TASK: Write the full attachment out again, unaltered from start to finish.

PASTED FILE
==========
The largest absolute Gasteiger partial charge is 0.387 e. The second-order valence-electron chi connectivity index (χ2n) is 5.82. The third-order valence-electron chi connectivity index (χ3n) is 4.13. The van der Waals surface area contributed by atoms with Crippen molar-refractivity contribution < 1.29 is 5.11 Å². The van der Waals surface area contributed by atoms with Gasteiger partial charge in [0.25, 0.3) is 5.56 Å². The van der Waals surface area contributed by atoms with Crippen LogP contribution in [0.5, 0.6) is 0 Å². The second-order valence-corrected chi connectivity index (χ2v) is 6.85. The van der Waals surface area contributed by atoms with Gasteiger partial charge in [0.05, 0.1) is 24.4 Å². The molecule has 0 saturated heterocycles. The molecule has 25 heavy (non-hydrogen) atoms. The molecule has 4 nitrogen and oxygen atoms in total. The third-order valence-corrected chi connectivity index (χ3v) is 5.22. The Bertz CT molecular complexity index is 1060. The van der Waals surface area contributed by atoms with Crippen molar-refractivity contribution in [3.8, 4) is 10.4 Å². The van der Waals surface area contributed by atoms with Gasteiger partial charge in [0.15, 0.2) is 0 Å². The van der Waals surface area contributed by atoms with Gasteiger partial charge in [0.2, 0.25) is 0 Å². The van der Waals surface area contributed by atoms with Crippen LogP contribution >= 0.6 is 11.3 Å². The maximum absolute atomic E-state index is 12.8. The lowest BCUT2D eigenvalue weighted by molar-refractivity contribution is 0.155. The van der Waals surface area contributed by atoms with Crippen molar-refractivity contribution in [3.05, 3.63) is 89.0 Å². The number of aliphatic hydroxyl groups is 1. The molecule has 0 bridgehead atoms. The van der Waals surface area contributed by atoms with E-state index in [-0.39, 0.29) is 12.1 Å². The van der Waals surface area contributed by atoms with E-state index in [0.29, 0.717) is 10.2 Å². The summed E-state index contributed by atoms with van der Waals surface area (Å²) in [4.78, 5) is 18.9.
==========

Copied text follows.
The largest absolute Gasteiger partial charge is 0.387 e. The second-order valence-electron chi connectivity index (χ2n) is 5.82. The third-order valence-electron chi connectivity index (χ3n) is 4.13. The van der Waals surface area contributed by atoms with Crippen molar-refractivity contribution < 1.29 is 5.11 Å². The van der Waals surface area contributed by atoms with Gasteiger partial charge in [0.25, 0.3) is 5.56 Å². The van der Waals surface area contributed by atoms with Crippen LogP contribution in [0.5, 0.6) is 0 Å². The second-order valence-corrected chi connectivity index (χ2v) is 6.85. The van der Waals surface area contributed by atoms with Gasteiger partial charge in [0.05, 0.1) is 24.4 Å². The molecule has 0 saturated heterocycles. The molecule has 25 heavy (non-hydrogen) atoms. The molecule has 4 nitrogen and oxygen atoms in total. The third-order valence-corrected chi connectivity index (χ3v) is 5.22. The Bertz CT molecular complexity index is 1060. The van der Waals surface area contributed by atoms with Crippen molar-refractivity contribution in [3.8, 4) is 10.4 Å². The van der Waals surface area contributed by atoms with Gasteiger partial charge in [0.15, 0.2) is 0 Å². The van der Waals surface area contributed by atoms with Gasteiger partial charge in [0.2, 0.25) is 0 Å². The van der Waals surface area contributed by atoms with Crippen LogP contribution >= 0.6 is 11.3 Å². The maximum absolute atomic E-state index is 12.8. The lowest BCUT2D eigenvalue weighted by molar-refractivity contribution is 0.155. The van der Waals surface area contributed by atoms with Crippen molar-refractivity contribution in [3.05, 3.63) is 89.0 Å². The number of aliphatic hydroxyl groups is 1. The molecule has 0 bridgehead atoms. The van der Waals surface area contributed by atoms with E-state index in [-0.39, 0.29) is 12.1 Å². The van der Waals surface area contributed by atoms with E-state index in [0.29, 0.717) is 10.2 Å². The summed E-state index contributed by atoms with van der Waals surface area (Å²) in [4.78, 5) is 18.9.